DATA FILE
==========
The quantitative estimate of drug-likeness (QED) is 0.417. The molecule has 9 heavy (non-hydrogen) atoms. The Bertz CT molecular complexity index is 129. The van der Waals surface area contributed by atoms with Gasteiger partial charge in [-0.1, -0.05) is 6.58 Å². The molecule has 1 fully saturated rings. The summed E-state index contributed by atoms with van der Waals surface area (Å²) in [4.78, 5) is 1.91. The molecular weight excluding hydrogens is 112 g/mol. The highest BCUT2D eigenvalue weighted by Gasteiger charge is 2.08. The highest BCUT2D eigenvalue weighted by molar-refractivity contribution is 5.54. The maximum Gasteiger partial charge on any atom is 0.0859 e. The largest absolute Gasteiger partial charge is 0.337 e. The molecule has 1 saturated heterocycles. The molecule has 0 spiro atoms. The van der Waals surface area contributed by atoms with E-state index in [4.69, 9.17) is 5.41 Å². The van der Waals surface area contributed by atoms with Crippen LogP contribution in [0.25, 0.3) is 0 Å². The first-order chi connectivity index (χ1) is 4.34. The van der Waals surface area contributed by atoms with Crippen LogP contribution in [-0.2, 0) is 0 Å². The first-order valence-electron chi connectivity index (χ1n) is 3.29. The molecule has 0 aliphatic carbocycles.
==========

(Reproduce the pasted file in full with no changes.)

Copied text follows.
The quantitative estimate of drug-likeness (QED) is 0.417. The molecule has 9 heavy (non-hydrogen) atoms. The Bertz CT molecular complexity index is 129. The van der Waals surface area contributed by atoms with Gasteiger partial charge in [-0.1, -0.05) is 6.58 Å². The molecule has 1 fully saturated rings. The summed E-state index contributed by atoms with van der Waals surface area (Å²) in [4.78, 5) is 1.91. The molecular weight excluding hydrogens is 112 g/mol. The highest BCUT2D eigenvalue weighted by Gasteiger charge is 2.08. The highest BCUT2D eigenvalue weighted by molar-refractivity contribution is 5.54. The maximum Gasteiger partial charge on any atom is 0.0859 e. The largest absolute Gasteiger partial charge is 0.337 e. The molecule has 1 saturated heterocycles. The molecule has 0 spiro atoms. The van der Waals surface area contributed by atoms with E-state index in [4.69, 9.17) is 5.41 Å². The van der Waals surface area contributed by atoms with Crippen LogP contribution in [0.25, 0.3) is 0 Å². The first-order chi connectivity index (χ1) is 4.34. The van der Waals surface area contributed by atoms with Crippen LogP contribution in [-0.2, 0) is 0 Å². The first-order valence-electron chi connectivity index (χ1n) is 3.29. The molecule has 0 aliphatic carbocycles.